Having anxiety and depression can be a challenge in multiple areas of life.
It can creep in through circumstances out of our control, and can be influenced by numerous physiological factors such as:
- Lack of sleep
- Lack of exercise
Making sure you get help at the first signs of struggle is so important.
Are Your Symptoms Situational or Clinical?
There are some ways to tell if you’re struggling with situational anxiety or depression vs clinical anxiety/depression.
Situational: Death of a loved one or pet, work stress, family stress, physical illness and limitations, career or life change, school stress, etc. Essentially, your symptoms were triggered by an event or experience, and with the right support your symptoms go away when the stress or or triggering event resolves.
But sometimes, situational anxiety or depression can begin to turn into a more clinical anxiety or depression, and that might look like:
- Loss of interest in activities you previously enjoyed
- Loss of interest in people
- Trouble concentrating or remembering details
- Worry about things you never used to think about
- Difficulty “shutting off” your mind
- Excessive anger
- Heart palpitations
- Persistent sad, empty or anxious feelings that don’t go away
There are many reasons someone can experience anxiety or depression, but it’s important to look into underlying physical reasons as well as emotional reasons to make sure the best treatment is given.
The Underlying Physical Root Causes
Our nervous system is largely responsible for helping us stay calm, happy, and able to engage in our life the way we want to.
Sometimes our nervous system gets overrun by life circumstances, where our reserves our used to cope with excess stress, poor diet, lack of exercise, and unhealthy relationships. Over time, we lose our ability to “bounce back” and our nervous needs a little support to function properly.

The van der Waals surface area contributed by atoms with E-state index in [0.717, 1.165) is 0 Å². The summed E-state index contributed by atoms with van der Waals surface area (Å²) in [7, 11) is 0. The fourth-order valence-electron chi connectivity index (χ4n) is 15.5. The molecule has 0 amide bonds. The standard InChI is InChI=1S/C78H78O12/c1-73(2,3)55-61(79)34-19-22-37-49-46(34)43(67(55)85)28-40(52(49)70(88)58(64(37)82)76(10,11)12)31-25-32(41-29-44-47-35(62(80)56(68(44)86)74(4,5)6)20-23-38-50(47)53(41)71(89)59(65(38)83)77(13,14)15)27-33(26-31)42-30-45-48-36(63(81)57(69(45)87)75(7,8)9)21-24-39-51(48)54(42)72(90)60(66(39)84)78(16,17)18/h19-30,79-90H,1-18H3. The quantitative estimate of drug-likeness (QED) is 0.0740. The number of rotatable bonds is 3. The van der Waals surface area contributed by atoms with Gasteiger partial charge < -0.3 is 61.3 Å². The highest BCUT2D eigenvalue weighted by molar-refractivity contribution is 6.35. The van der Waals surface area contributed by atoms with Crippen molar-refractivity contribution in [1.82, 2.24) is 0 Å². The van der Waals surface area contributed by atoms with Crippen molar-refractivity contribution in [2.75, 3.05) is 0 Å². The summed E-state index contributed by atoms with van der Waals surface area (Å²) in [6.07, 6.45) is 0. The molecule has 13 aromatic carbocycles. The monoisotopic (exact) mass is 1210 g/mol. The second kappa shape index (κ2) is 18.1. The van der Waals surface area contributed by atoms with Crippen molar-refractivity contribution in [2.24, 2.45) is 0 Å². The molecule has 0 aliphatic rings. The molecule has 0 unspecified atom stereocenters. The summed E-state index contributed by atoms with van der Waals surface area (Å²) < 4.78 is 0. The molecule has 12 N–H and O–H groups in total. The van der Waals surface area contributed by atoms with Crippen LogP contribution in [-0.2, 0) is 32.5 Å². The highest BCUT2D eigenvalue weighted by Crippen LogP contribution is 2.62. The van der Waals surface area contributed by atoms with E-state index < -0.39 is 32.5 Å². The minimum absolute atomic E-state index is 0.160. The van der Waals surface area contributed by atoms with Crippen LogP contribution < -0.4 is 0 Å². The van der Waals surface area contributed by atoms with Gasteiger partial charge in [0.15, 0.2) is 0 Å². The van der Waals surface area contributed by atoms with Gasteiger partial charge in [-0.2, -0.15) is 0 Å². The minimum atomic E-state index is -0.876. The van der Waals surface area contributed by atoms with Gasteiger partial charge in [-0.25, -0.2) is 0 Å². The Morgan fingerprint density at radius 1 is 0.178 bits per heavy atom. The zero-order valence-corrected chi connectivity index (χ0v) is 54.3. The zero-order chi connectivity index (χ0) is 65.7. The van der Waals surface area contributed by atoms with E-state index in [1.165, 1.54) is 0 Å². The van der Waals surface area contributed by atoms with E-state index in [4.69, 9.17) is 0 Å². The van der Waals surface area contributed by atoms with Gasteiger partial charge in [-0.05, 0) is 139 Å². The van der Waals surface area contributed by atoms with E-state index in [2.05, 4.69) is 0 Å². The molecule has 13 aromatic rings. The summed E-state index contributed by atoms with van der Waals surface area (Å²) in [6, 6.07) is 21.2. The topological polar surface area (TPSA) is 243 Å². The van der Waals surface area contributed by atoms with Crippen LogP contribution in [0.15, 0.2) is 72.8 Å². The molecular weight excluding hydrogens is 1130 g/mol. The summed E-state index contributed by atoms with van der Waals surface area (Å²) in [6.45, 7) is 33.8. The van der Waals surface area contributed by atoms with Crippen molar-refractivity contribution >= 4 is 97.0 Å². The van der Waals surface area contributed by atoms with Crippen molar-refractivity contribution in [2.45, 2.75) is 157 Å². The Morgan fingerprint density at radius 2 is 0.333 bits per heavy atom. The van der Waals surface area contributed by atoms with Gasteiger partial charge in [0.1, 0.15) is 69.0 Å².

Our nervous system is, in part, responsible for making neurotransmitters like serotonin and dopamine that help us to get good quality sleep, have a balanced mood and deal with anxiety appropriately.
Other times, our hormones can become imbalanced which can lead to feelings of anxiety or depression. They are finding that even exposure to certain viruses and bacteria (like strep) can lead to neurospychiatric symptoms.
It’s important to work with a practitioner who can help you pinpoint the underlying physical reasons you might be experiencing your symptoms.
5 Tests to Look Into to Determine Root Causes
Here are 5 tests to have your doctor run if you are experiencing anxiety or depression to make sure that you are addressing any root causes and determine the right course of treatment.
- Vitamin D levels: Vitamin D is synthesized by exposure to sunlight and then converted for use in the liver. While there is conflicting data on whether or not vitamin D helps depression, several studies have been published to show that groups with major depression also had severely low vitamin D levels. This also explains why some people experience a worsening Having your vitamin D levels checked is an important step in helping the body get the nutrients it needs to make serotonin and dopamine.
- Thyroid panel: This includes TSH, T3, T4, reflex T3 and cortisol. For women especially, having low thyroid levels can produce symptoms of depression, and having high thyroid can produce symptoms of anxiety.
- Testosterone: For men, low testosterone can lead to feelings of depression. So in addition to having a thyroid panel done, testosterone is a good one to look into.
- Neurotransmitter testing: Urine neurotransmitter testing can be extremely helpful in pinpointing areas that are out of balance os you know what supplements or medications to use to target those low areas. This test is fairly easy to take since it is just a urine sample, but not all doctors are aware that it can be ordered.
- Pharmacogenomics: This is a relatively new practice, but it is a mouth swab that looks at your genetics to determine what medications you can metabolize, what medications you are most likely to react to, and genetic factors that can affect your ability to make the right neurotransmitters. Again, this is a new practice so many general practitioners are not aware that they can order this lab for you. If you end up needing medication, having this information can be invaluable for determining what meds are right for you.
Depression and anxiety don’t have to be debilitating.
Make sure to reach out to your provider if you’re struggling and know that sometimes it just takes time to find the right treatment that works for you.